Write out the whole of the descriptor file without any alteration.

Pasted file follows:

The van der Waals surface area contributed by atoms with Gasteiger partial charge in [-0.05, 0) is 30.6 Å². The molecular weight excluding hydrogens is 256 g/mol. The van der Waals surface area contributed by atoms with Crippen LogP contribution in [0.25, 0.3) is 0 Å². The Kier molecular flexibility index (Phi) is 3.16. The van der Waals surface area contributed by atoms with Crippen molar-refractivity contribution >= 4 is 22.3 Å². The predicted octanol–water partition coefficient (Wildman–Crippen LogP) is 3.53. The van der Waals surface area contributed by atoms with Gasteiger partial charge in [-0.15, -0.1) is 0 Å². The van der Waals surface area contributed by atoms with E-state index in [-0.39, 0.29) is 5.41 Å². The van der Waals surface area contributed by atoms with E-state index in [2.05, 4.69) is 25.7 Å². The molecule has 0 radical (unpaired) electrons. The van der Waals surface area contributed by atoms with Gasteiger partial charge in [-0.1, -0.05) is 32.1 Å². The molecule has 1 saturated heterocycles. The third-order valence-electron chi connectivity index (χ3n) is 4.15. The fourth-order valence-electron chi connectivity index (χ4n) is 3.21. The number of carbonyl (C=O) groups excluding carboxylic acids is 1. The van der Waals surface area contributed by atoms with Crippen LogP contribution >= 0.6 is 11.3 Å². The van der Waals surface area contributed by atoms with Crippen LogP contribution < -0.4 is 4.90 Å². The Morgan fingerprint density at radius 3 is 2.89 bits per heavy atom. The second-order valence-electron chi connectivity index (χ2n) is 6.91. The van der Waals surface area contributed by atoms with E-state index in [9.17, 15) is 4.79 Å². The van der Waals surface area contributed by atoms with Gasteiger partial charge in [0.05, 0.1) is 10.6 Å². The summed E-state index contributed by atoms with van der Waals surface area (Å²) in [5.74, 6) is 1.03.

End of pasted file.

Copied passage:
The van der Waals surface area contributed by atoms with Gasteiger partial charge in [-0.05, 0) is 30.6 Å². The molecular weight excluding hydrogens is 256 g/mol. The van der Waals surface area contributed by atoms with Crippen LogP contribution in [0.25, 0.3) is 0 Å². The Kier molecular flexibility index (Phi) is 3.16. The van der Waals surface area contributed by atoms with Crippen molar-refractivity contribution >= 4 is 22.3 Å². The predicted octanol–water partition coefficient (Wildman–Crippen LogP) is 3.53. The van der Waals surface area contributed by atoms with Gasteiger partial charge in [-0.15, -0.1) is 0 Å². The van der Waals surface area contributed by atoms with E-state index in [-0.39, 0.29) is 5.41 Å². The van der Waals surface area contributed by atoms with E-state index in [2.05, 4.69) is 25.7 Å². The molecule has 0 radical (unpaired) electrons. The van der Waals surface area contributed by atoms with Gasteiger partial charge in [-0.1, -0.05) is 32.1 Å². The molecule has 1 saturated heterocycles. The third-order valence-electron chi connectivity index (χ3n) is 4.15. The fourth-order valence-electron chi connectivity index (χ4n) is 3.21. The number of carbonyl (C=O) groups excluding carboxylic acids is 1. The van der Waals surface area contributed by atoms with Crippen LogP contribution >= 0.6 is 11.3 Å². The van der Waals surface area contributed by atoms with Crippen LogP contribution < -0.4 is 4.90 Å². The Morgan fingerprint density at radius 3 is 2.89 bits per heavy atom. The second-order valence-electron chi connectivity index (χ2n) is 6.91. The van der Waals surface area contributed by atoms with E-state index in [9.17, 15) is 4.79 Å². The van der Waals surface area contributed by atoms with Gasteiger partial charge in [0.05, 0.1) is 10.6 Å². The summed E-state index contributed by atoms with van der Waals surface area (Å²) in [5.74, 6) is 1.03.